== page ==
US Navy Admirable-class minesweeper USS Pivot in the Gulf of Mexico for sea trials on 12 July 1944

A minesweeper is a small warship designed to engage in minesweeping. Using various mechanisms intended to counter the threat posed by naval mines, waterways are kept clear for safe shipping.[1]


Although naval warfare has a long history, the earliest known usage of the naval mine dates to the Ming dynasty.[2] Dedicated minesweepers, however, only appear in the historical record many centuries later during the Crimean War, where they were deployed by the British. In the Crimean War, minesweepers consisted of British rowboats trailing grapnels to snag the mines. Despite the use of mines in the American Civil War, there are no records of effective minesweeping being used.[3] Officials in the Union Army attempted to create the first minesweeper but were plagued by flawed designs and abandoned the project.[4] Minesweeping technology picked up in the Russo-Japanese War, using aging torpedo boats as minesweepers.

A minesweeper cutting loose moored mines

In Britain, naval leaders recognized before the outbreak of World War I that the development of sea mines was a threat to the nation's shipping and began efforts to counter the threat. Sir Arthur Wilson noted the real threat of the time was blockade aided by mines and not invasion. The function of the fishing fleet's trawlers with their trawl gear was recognized as having a natural connection with mine clearance and, among other things, trawlers were used to keep the English Channel clear of mines.[5] A Trawler Section of the Royal Navy Reserve became the predecessor of the mine sweeping forces with specially designed ships and equipment to follow. These reserve Trawler Section fishermen and their trawlers were activated, supplied with mine gear, rifles, uniforms and pay as the first minesweepers.[6] The dedicated, purpose-built minesweeper first appeared during World War I with the Flower-class minesweeping sloop. By the end of the War, naval mine technology had grown beyond the ability of minesweepers to detect and remove.[3]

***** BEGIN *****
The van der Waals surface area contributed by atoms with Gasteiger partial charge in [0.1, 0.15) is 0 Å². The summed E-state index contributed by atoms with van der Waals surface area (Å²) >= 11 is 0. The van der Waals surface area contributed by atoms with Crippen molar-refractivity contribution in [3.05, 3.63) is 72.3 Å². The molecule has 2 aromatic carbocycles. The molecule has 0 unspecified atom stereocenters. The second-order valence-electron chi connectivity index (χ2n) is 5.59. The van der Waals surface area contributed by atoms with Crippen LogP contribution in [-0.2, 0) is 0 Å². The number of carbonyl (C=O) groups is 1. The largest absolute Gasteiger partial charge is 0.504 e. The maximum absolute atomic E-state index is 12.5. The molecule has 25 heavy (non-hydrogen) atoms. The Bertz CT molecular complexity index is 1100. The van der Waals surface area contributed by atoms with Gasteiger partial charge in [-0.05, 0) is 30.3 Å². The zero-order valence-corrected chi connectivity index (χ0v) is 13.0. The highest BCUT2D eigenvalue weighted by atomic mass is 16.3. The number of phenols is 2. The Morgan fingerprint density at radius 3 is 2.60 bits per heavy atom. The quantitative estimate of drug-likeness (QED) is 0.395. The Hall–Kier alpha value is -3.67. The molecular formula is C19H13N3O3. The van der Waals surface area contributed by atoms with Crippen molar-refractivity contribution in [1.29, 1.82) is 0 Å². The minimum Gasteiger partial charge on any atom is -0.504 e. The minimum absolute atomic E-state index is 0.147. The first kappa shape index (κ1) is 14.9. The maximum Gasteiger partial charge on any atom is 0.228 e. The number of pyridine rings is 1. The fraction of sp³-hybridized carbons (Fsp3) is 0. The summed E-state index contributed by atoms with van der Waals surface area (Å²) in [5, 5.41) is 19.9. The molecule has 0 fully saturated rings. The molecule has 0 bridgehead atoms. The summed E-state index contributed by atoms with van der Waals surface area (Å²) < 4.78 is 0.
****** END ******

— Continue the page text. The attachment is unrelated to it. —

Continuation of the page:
Minesweeping made significant advancements during World War II. Combatant nations quickly adapted ships to the task of minesweeping, including Australia's 35 civilian ships that became Auxiliary Minesweepers.[7] Both Allied and Axis countries made heavy use of minesweepers throughout the war. Historian Gordon Williamson wrote that "Germany's minesweepers alone formed a massive proportion of its total strength, and are very much the unsung heroes of the Kriegsmarine."[8] Naval mines remained a threat even after the war ended, and minesweeping crews were still active after VJ Day.[9] After the Second World War, allied countries worked on new classes of minesweepers ranging from 120-ton designs for clearing estuaries to 735-ton oceangoing vessels.[10] The United States Navy even used specialized Mechanized Landing Craft to sweep shallow harbors in and around North Korea.[11]

As of June 2012, the U.S. Navy had four minesweepers deployed to the Persian Gulf to address regional instabilities.[12][13] The Royal Navy also has four minesweepers stationed in the Persian Gulf as part of the 9th Mine Counter-Measures Squadron.

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català: Dragamines
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español: Dragaminas
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日本語: 掃海艇
norsk nynorsk: Minesveipar
polski: Trałowiec
русский: Тральщик
Simple English: Minesweeper
slovenčina: Mínolovka
slovenščina: Minolovec
српски / srpski: Миноловац
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Tiếng Việt: Trục lôi hạm
中文: 掃雷艦